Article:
I. What gratitude is, 291. what are its parts, 292. what grounds it hath in the law of nature, 293. Of God’s word, 296. Of man, 296.

II. The nature and baseness of ingratitude, 300.

III. That ingratitude proceeds from a proneness to do ill turns with a complacency upon the sight of any mischief be falling another; and from an utter insensibility of all kindnesses, 302.

IV. That it is always attended with many other ill qualities, 304. pride, 305. hard-heartedness, 307. and false hood, 310. Therefore,

V. What consequences may be drawn from the premises, 310. 1. Never to enter into a league of friendship with an ungrateful person, 310. because, 2. he cannot be altered by any acts of kindness, 311. and, 3. he has no true sense of religion, 313. Exhortation to gratitude as a debt to God, 314.



Prov. xii. 32.

Lying lips are abomination to the Lord. P. 316.

The universality of lying is described, 316. And this vice is further prosecuted, by shewing,

I. The nature of it, 319. wherein it consists, 319. and the unlawfulness of all sorts of lies, whether pernicious, officious, or jocose, 320.

II. The effects of it, 325. all sins that came into the world, 325. all miseries that befall mankind, 326. an utter dissolution of all society, 330. an indisposition to the impressions of religion, 333.

III. The punishments of it: the loss of all credit, 336. the hatred of all whom the liar has or would have deceived cxxxiv337. and an eternal separation from God, 342, All which particulars are briefly summed up, 343.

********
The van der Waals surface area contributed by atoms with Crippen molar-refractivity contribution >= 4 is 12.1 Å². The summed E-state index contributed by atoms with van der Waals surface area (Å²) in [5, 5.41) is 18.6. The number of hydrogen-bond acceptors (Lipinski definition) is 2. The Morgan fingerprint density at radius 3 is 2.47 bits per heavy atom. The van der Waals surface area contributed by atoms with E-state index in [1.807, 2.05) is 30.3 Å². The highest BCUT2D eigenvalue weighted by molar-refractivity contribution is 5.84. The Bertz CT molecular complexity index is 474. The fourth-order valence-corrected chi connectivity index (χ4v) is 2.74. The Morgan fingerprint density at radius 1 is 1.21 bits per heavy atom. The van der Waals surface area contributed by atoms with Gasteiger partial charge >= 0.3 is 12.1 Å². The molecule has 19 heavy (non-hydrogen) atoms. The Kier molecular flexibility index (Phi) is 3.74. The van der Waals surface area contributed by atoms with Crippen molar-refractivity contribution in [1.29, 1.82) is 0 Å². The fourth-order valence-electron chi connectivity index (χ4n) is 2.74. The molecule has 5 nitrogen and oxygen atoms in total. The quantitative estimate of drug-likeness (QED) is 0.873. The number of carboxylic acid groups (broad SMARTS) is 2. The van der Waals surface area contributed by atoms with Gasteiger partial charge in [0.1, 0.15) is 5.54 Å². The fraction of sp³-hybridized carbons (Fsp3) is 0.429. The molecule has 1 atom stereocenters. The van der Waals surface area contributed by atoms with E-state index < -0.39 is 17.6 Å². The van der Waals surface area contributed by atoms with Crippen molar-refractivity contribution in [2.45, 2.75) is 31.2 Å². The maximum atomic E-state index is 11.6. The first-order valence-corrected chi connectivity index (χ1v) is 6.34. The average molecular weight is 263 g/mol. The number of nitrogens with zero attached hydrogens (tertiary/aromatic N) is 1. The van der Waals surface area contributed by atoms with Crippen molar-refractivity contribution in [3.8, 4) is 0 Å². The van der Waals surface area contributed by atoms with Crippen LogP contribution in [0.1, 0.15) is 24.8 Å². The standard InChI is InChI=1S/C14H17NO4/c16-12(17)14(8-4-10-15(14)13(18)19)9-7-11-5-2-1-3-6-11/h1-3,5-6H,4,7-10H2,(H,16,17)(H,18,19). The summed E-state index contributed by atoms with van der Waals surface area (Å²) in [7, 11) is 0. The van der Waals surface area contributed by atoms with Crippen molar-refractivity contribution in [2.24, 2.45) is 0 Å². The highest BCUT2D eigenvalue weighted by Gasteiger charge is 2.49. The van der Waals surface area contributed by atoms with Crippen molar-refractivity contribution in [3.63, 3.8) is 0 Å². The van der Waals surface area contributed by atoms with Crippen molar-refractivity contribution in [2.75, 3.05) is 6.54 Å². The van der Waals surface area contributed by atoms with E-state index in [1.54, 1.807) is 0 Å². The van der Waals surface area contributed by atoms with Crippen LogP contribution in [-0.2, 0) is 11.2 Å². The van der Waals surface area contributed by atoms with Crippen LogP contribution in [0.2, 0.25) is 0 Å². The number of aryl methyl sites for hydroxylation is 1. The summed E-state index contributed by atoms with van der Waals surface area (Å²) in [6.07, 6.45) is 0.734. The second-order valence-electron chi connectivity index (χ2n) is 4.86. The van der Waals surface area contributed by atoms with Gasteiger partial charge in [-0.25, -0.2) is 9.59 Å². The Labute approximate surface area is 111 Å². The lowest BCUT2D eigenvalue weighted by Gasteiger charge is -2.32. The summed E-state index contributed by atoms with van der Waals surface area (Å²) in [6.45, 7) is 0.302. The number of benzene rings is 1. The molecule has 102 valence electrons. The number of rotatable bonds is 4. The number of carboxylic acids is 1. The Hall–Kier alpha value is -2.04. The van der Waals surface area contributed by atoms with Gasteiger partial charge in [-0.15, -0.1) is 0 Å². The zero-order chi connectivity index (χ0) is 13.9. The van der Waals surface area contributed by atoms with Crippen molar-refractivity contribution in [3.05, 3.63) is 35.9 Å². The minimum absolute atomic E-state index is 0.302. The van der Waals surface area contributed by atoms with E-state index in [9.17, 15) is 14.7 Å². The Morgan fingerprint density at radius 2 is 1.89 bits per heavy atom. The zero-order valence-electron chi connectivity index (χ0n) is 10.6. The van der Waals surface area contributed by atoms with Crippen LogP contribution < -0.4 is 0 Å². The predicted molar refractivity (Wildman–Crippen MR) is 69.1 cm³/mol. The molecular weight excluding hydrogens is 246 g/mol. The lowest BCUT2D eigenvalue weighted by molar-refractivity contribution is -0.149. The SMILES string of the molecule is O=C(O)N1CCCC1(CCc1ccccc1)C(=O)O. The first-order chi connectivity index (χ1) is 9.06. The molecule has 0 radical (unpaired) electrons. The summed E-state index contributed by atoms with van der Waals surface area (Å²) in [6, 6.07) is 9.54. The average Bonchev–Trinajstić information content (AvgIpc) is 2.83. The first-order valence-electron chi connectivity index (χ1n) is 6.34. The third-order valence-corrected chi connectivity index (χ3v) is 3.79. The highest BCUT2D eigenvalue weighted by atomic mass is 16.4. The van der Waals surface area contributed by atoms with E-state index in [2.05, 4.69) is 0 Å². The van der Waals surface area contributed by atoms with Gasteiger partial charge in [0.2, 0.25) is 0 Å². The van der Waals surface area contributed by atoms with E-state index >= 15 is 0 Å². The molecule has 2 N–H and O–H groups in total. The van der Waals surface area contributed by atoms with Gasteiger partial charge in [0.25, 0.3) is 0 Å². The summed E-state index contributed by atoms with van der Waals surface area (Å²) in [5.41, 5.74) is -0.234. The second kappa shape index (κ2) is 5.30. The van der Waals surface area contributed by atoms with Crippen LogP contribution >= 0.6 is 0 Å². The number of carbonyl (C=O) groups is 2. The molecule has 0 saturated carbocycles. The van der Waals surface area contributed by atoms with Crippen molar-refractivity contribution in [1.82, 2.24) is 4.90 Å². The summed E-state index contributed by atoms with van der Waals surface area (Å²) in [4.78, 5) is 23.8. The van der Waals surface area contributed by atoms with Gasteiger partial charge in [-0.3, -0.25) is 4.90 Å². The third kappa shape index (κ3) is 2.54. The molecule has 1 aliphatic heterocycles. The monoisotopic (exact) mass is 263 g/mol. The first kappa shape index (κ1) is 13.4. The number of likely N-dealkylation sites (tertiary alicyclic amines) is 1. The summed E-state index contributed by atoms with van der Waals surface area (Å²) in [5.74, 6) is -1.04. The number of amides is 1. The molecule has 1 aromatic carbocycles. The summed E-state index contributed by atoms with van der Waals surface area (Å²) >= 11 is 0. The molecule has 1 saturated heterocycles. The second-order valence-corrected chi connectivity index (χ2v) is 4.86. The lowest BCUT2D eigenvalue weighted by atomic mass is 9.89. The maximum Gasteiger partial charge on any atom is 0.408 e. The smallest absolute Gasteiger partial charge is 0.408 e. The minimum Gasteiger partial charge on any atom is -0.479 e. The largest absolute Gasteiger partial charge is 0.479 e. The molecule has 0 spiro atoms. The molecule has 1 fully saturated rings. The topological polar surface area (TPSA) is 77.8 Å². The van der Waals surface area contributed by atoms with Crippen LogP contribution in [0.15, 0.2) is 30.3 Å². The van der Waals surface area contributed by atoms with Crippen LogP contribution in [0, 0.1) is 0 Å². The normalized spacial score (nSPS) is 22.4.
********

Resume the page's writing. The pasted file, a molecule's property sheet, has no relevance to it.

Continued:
Prov. x. 9.

He that walketh uprightly walketh surely. P. 349

The life of man is in scripture expressed by walking; which to do surely, great caution must be taken not to lay down false principles, or mistake in consequences from right ones, 349. but to walk uprightly, under the notion of an infinite mind governing the world, and an expectation of another state hereafter, 349. Which two principles will secure us in all our actions, whether they be considered,

I. As true, 351. the folly of a sinner presuming upon God’s mercy, 353. or relying upon a future repentance, 356. or whether supposed,

II. As only probable, 357. No man, in most temporal concerns, acts upon surer grounds than of probability, 359. And self-preservation will oblige a man to undergo a lesser evil to secure himself from the probability of a greater, 361. Probability supposes that a thing may or may not be; both which are examined with relation to a future state, 361.

III. As false, 364. Under this supposition the virtuous walketh more surely than the wicked, with reference to temporal enjoyments: reputation, 364. quietness, 366. health, 369. Answer to an objection, that many sinners enjoy all these, 371.

Thence we may perceive the folly of atheistical persons, 373. and learn to walk uprightly, as the best ground for our present and future happiness, 376.



John xv. 15.

Henceforth I call you not servants; for the servant knoweth cxxxvnot what his lord doeth; but I have called you friends; for all things that I have heard of my Father have I made known unto you. P. 378.

The superlative love of Christ appears in the several degrees of his kindness to man, before he was created, 378. when created, 379. when fallen, 379. whom even he not only spared, but, from the number of subjects, took into the retinue of his servants, and further advanced to the privilege of a friend, 380. The difference between which two appellations is this:

I. That a servant is for the most part, 1. unacquainted with his master’s designs, 383. 2. restrained with a degenerous awe of mind, 383. 3. endued with a mercenary disposition, 384.

II. That a friend is blessed with many privileges; as, 1. Freedom of access, 385. 2. Favourable construction of all passages, 386. 3. Sympathy in joy and grief, 390. 4. Communication of secrets, 392. 5. Counsel and advice, 395. 6. Constancy and perpetuity, 396.

In every one of which particulars, the excellency of Christ’s friendship shining forth, 400. we may learn the high advantage of true piety, 401.



Eccles. v. 2.

Be not rash with thy mouth, and let not thine heart be hasty to utter any thing before God: for God is in heaven, and thou upon earth; therefore let thy words be few. P. 405.